Marianne Talbot talks about Bioethics: What it is and why it is important
By Marianne Talbot, author of Bioethics: An Introduction
Ethics is the study of right and wrong, of which actions we should and shouldn’t perform. Not all the things we do are morally evaluable of course. If I trip over a carpet something has happened to me I haven’t done anything. The behaviours we choose, our actions, are the only behaviours of ours that are morally evaluable: in choosing them the choices we make are moral choices.
Biotechnology, on the other hand, is the application of science and technology to living organisms and their parts, or to products and models of living organisms. We engage in biotechnology in the hope of producing understanding, goods or services. Biotechnology is both inter-disciplinary and multi-disciplinary. It is progressing at an astonishing rate.
Bioethics is the discipline in which ethics and biotechnology come together. As biotechnology progresses we become able to perform actions of types we have never been able to perform before. The question therefore arises as to whether these actions are, or are not, morally permissible, and if they are morally permissibile are there limits to that permissibility?
In 1997, for example, Dolly the Sheep was born after the technique of Somatic Cell Nuclear Transfer (SCNT) was used to clone her from an adult sheep. Dolly was the first cloned mammal. Immediately the possibility of our cloning human beings loomed large. Almost every country in the world speedily introduced legislation to ban the cloning of human beings for reproductive purposes. This ban seems morally mandatory, at least until the technology improves (there were 277 failed attempts to clone a mammal before Dolly was born).
But what happens when the technology does improve? Should human reproductive cloning still be banned? Or could human reproductive cloning at that point become just another means of assisted reproduction; helping couples who can’t have children by normal means to have the genetically-related child they long for?
Human therapeutic cloning is permitted in many countries, including the UK and the US. The aim of human therapeutic cloning is to produce a human embryo for the purposes of research. If we clone a person with Parkinson’s Disease for example, the resulting clone will itself have Parkinson’s, and studying it may tell us a lot about how this terrible disease might eventually be cured. Even in countries that do permit human therapeutic cloning, its use is highly regulated. In the UK, for example, humans may be cloned only under very strict conditions, and all embryos must be destroyed at 14 days.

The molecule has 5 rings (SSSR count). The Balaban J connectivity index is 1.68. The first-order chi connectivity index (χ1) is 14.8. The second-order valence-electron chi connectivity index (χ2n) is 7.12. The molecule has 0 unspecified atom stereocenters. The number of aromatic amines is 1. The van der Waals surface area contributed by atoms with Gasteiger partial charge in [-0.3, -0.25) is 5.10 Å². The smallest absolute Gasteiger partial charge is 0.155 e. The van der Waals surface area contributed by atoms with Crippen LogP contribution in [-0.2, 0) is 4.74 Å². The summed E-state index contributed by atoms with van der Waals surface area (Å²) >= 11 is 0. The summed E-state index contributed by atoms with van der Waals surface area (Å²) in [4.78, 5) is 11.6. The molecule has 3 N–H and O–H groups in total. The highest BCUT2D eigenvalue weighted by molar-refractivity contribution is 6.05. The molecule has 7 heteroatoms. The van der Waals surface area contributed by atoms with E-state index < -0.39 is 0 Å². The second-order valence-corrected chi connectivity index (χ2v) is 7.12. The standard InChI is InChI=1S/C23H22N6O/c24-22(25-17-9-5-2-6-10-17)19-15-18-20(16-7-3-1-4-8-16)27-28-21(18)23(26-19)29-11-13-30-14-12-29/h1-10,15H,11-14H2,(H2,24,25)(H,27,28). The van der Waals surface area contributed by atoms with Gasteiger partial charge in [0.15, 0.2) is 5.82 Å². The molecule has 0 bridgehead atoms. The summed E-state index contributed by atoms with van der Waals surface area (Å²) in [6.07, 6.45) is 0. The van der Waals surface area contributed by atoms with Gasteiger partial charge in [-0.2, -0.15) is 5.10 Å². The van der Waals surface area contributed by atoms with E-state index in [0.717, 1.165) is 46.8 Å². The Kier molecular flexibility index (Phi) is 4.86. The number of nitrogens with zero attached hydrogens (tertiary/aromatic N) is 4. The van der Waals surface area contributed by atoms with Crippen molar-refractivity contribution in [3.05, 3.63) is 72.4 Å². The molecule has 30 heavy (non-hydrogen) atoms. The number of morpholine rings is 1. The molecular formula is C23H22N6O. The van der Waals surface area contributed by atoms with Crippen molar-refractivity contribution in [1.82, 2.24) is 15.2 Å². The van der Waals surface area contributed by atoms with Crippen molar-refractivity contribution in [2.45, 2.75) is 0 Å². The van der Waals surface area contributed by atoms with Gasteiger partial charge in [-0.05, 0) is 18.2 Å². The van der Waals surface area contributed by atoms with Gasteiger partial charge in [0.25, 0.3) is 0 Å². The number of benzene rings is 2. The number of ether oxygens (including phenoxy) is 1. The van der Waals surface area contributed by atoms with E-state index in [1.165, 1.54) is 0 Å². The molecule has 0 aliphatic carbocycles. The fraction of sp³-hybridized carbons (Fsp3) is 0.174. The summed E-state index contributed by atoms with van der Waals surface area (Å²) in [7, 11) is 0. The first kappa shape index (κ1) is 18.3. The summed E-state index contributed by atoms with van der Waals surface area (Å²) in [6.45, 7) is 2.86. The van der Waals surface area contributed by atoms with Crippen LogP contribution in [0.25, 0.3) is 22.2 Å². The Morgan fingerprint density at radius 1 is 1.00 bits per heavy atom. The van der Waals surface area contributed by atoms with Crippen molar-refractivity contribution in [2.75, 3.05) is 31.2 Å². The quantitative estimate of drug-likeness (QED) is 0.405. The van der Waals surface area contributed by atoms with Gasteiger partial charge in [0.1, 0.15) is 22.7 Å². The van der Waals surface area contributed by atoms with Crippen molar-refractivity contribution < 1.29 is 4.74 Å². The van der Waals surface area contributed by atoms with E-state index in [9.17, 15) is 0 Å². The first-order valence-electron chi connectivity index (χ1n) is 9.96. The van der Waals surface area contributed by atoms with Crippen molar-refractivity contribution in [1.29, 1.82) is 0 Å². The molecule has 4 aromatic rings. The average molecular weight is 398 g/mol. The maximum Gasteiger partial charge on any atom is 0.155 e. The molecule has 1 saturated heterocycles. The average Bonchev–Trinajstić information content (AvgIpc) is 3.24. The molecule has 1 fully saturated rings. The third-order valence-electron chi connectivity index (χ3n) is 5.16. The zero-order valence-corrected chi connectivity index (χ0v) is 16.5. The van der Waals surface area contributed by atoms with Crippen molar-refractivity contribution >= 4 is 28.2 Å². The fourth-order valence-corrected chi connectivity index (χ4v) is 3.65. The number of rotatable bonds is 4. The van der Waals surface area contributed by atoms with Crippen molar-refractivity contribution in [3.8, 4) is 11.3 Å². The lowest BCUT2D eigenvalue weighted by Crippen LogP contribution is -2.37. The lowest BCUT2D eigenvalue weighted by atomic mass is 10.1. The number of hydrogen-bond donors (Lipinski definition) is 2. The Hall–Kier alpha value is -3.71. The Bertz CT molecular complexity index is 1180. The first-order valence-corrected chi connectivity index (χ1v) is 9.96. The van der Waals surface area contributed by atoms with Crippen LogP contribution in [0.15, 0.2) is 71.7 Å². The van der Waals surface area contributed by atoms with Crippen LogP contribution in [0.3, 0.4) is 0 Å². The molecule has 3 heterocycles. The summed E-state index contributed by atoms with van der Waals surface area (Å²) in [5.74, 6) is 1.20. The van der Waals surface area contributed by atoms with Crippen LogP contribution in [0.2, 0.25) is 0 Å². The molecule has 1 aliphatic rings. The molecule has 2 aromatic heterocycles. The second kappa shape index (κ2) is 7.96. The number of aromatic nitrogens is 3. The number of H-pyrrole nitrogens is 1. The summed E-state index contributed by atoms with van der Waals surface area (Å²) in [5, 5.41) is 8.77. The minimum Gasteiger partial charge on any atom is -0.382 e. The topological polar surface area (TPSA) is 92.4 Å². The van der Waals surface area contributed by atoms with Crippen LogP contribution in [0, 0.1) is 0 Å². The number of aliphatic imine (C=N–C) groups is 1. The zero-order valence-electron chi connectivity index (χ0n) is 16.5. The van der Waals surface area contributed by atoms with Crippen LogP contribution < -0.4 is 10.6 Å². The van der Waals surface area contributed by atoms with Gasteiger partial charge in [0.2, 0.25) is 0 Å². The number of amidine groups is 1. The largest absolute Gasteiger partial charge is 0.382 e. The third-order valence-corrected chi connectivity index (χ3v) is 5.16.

Is it really morally permissible, though, to use SCNT to produce human embryos for use in research, human embryos that will be destroyed at 14 days? To what extent does the very early human embryo have the right to life?
It is interesting to speculate about what will happen when technology permits safe human cloning. Will we then be able to clone humans for use in research but not to provide babies for childless couples? Would this be a morally reasonable situation in which to find ourselves?
The new technique of synthetic biology, on the other hand, enables us to re-design existing forms of life, and even to create forms of life unknown in nature. In 2010 Craig Venter used it to create Synthia, the world’s first man-made organism. But is it morally permissible to do this? Some say that we shouldn’t even try to ‘play God’ in this way. But such techniques hold out the promise of our being able to create organisms capable of detecting and removing pollution: imagine if we had been able to produce such organisms during the Deepwater Horizon disaster off the Mexican coast? Doesn’t this suggest that it is morally permissible to use such techniques?
Perhaps it is acceptable for scientists to use such techniques but only under very strict regulation? That such regulation is needed is suggested by the fact that these same techniques were used, in 2005, to recreate the virus that caused the ‘Spanish flu’, which in 1918-19 killed nearly 100 million people. Venter described this as ‘the first true Jurassic Park Scenario’. But what if terrorists were to learn how to use such techniques? What if ‘lone wolf operators’ such as the Unabomber were to use it to blackmail his Government?
The scientists who recreated the flu virus published their findings, together with their methodology, in a scientific journal. This, of course, is what scientists do: it enables other scientists to replicate their work. But isn’t this just asking for others to replicate this same work, but for evil rather than good?
Recently the US Government asked a scientific journal to redact a publication describing an experiment producing forms of the H5N1 bird flu virus that spreads quickly amongst humans. The government was concerned about the security implicatios of publication. The journal refused. Was it right to do so? Was the US Government right to ask a science journal to be less than transparent about science?
All these questions are questions of Bioethics. We can ignore them if we like. It is not practically necessary to do bioethics to do biotechnology. Ideally though scientists would work with the public and the authorities to help everyone understand, and think sensibly about, the morality of the actions made possible by biotechnology. If we fail, as a society, to engage with issues of bioethics we may one day sadly regret it.
 Trumpey et al ‘Characterisation of the Reconstructed 1918 Spanish Influenza Pandemic Virus’, Science 310 77-80 (also: www.nytimes.com/2006/01/29/magazine/29flu.html)